Voters in Alabama will have a chance next March to approve, or turn down, a constitutional amendment that would replace our elected state school board with one appointed by the governor. Governor Ivey calls this the “Take the Lead, Alabama” initiative.
But right now she has one huge problem. The appointed 10-member state charter school commission has proven that it is little more than a bumbling, fumbling collection of ill-informed folks. And the governor appoints four of the ten members of this group. (The Speaker of the House appoints three, the President Pro Tem of the Senate appoints two and the Lt. Governor appoints one.)
As we’ve documented over and over, the charter commission’s handling of the applications to open Woodland Prep charter in Washington County and LEAD Academy in Montgomery has been a classic case of throwing common sense to the wind and failing to carry out due diligence.
On June 14 the Texas state board of education rejected a request from Soner Tarim to open new charter schools in Austin. (Tarim owns Unity School Services which has management contracts with both LEAD and Woodland Prep.) Yet on June 7 this same Soner Tarim appeared before the Alabama charter commission and they gave him everything he wanted and believed anything he said.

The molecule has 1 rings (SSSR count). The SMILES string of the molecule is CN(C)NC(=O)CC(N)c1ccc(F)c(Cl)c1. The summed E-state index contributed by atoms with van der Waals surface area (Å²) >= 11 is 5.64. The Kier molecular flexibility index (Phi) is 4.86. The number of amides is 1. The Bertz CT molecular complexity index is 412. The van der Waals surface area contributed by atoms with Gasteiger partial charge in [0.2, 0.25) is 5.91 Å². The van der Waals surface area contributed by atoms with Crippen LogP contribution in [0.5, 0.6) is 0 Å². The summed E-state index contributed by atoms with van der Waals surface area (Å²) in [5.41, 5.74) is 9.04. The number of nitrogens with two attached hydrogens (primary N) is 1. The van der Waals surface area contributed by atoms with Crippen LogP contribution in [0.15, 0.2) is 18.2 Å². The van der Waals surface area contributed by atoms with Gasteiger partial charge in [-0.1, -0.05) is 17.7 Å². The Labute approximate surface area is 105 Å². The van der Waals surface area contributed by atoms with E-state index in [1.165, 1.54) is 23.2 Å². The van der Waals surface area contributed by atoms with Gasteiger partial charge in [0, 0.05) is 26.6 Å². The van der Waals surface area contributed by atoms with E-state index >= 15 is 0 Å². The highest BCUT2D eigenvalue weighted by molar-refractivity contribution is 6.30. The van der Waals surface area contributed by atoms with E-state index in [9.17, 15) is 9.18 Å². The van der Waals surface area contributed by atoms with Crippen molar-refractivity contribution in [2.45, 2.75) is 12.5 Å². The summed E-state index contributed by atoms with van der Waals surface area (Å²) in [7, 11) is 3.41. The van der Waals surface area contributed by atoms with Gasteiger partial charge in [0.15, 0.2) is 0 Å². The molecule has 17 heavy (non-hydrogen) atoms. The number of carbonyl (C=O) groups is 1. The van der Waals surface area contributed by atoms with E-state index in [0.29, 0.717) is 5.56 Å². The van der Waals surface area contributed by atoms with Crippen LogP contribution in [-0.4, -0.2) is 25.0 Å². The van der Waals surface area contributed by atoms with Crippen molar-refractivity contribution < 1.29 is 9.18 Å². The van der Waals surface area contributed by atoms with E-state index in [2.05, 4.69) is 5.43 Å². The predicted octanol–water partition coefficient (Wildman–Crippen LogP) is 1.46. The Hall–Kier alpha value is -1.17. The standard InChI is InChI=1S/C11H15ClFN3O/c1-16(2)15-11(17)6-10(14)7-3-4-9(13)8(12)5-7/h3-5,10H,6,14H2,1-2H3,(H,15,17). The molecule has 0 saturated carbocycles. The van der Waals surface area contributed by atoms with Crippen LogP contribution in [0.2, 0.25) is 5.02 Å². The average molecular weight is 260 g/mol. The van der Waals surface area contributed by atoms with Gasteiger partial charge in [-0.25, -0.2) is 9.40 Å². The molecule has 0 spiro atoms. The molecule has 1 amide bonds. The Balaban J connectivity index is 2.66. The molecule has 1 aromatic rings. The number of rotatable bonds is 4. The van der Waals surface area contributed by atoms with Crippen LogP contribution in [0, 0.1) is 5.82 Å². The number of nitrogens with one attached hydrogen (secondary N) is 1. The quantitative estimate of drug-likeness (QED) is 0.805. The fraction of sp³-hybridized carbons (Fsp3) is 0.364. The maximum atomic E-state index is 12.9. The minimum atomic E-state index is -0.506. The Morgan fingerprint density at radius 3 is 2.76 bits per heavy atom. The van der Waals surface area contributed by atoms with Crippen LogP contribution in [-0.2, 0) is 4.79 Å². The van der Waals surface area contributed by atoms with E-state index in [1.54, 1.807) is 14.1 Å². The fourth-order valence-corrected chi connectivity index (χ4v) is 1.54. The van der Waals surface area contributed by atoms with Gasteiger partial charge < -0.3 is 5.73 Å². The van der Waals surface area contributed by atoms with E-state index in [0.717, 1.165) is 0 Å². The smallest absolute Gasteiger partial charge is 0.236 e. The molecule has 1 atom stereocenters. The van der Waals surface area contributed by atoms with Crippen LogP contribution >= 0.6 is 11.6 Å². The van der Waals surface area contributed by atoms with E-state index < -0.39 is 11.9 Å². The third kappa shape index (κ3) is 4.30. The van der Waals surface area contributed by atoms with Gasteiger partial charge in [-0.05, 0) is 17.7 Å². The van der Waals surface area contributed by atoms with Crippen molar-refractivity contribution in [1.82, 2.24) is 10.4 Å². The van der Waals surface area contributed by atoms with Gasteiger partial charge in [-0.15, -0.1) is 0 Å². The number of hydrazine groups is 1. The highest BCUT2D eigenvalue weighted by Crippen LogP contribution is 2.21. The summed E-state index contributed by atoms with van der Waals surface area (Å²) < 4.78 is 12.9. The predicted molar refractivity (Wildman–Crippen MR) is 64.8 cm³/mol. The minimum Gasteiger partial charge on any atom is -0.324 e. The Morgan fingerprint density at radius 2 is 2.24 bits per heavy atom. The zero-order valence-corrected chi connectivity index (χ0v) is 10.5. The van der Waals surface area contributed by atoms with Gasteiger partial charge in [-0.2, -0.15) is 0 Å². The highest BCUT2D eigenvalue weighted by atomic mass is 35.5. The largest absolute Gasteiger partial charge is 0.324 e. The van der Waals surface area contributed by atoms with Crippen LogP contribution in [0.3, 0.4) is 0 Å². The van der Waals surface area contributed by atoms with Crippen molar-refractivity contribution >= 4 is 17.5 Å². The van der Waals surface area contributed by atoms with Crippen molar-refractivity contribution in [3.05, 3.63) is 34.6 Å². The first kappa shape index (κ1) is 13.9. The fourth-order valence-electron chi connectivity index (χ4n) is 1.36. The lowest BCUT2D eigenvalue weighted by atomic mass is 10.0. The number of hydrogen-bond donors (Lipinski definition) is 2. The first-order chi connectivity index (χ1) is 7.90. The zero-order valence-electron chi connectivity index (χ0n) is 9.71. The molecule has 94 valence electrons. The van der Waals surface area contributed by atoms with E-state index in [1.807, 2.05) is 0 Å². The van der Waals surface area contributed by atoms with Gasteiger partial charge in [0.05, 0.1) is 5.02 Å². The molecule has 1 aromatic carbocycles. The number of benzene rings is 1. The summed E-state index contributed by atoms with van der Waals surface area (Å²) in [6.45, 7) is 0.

This is the same charter commission that ignored the recommendations of the National Association of Charter School Authorizers to deny the applications of Woodland Prep and LEAD Academy and approved them anyhow. And lo and behold, both Woodland Prep and LEAD Academy have management contracts with Tarim.
(Tarim recently told a group in Texas that the Alabama charter commission did not know what it was doing when it came to grading applications. Of all the things I have heard Tarim say, this may be the only statement I believe.)
While Tarim is new to Alabama, he is well-known in Texas, having opened his first charter school there in 2000. Which begs the question, what do folks in Texas know about him that folks in Alabama don’t? There are 15 elected members of the Texas board of education. Ten are Republicans, five are Democrats. The vote against Tarim was 8-5. Four Republicans voted against him.
The appointed charter commission is an albatross around the neck of Governor Ivey’s effort to get rid of an elected state school board. If you are really concerned about the future of education in Alabama, it will be impossible to vote for an appointed state school board that might be as unprofessional as the appointed charter commission.